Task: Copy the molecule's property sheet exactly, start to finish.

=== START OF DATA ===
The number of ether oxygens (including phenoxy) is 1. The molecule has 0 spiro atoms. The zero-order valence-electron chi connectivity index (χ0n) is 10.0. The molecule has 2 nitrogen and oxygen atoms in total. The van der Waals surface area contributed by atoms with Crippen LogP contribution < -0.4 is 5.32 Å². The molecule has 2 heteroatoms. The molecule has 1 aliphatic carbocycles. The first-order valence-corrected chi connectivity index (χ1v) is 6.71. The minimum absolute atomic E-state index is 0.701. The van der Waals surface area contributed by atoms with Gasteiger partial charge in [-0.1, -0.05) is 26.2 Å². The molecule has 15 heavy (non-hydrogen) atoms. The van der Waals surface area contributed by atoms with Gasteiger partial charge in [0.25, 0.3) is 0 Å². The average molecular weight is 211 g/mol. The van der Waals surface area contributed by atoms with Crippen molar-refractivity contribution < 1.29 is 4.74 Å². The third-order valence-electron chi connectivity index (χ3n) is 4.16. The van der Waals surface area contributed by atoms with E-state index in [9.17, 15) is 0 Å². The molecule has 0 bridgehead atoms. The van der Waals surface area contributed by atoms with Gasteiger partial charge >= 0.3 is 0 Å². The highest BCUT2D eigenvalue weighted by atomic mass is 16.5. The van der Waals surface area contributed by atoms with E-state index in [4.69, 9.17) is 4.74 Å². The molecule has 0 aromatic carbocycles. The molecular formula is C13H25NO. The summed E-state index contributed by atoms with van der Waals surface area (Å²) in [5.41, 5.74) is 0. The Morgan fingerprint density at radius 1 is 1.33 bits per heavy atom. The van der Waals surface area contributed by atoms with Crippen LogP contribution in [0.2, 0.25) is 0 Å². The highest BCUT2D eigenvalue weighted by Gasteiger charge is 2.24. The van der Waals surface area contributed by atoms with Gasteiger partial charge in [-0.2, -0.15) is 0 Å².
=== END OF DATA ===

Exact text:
The number of ether oxygens (including phenoxy) is 1. The molecule has 0 spiro atoms. The zero-order valence-electron chi connectivity index (χ0n) is 10.0. The molecule has 2 nitrogen and oxygen atoms in total. The van der Waals surface area contributed by atoms with Crippen LogP contribution < -0.4 is 5.32 Å². The molecule has 2 heteroatoms. The molecule has 1 aliphatic carbocycles. The first-order valence-corrected chi connectivity index (χ1v) is 6.71. The minimum absolute atomic E-state index is 0.701. The van der Waals surface area contributed by atoms with Gasteiger partial charge in [-0.1, -0.05) is 26.2 Å². The molecule has 15 heavy (non-hydrogen) atoms. The van der Waals surface area contributed by atoms with Gasteiger partial charge in [0.25, 0.3) is 0 Å². The average molecular weight is 211 g/mol. The van der Waals surface area contributed by atoms with Crippen molar-refractivity contribution < 1.29 is 4.74 Å². The third-order valence-electron chi connectivity index (χ3n) is 4.16. The van der Waals surface area contributed by atoms with E-state index in [9.17, 15) is 0 Å². The molecule has 0 bridgehead atoms. The van der Waals surface area contributed by atoms with Gasteiger partial charge >= 0.3 is 0 Å². The highest BCUT2D eigenvalue weighted by atomic mass is 16.5. The van der Waals surface area contributed by atoms with E-state index in [4.69, 9.17) is 4.74 Å². The molecule has 0 aromatic carbocycles. The molecular formula is C13H25NO. The summed E-state index contributed by atoms with van der Waals surface area (Å²) in [5.41, 5.74) is 0. The Morgan fingerprint density at radius 1 is 1.33 bits per heavy atom. The van der Waals surface area contributed by atoms with Crippen LogP contribution in [0.2, 0.25) is 0 Å². The highest BCUT2D eigenvalue weighted by Gasteiger charge is 2.24. The van der Waals surface area contributed by atoms with Gasteiger partial charge in [-0.2, -0.15) is 0 Å².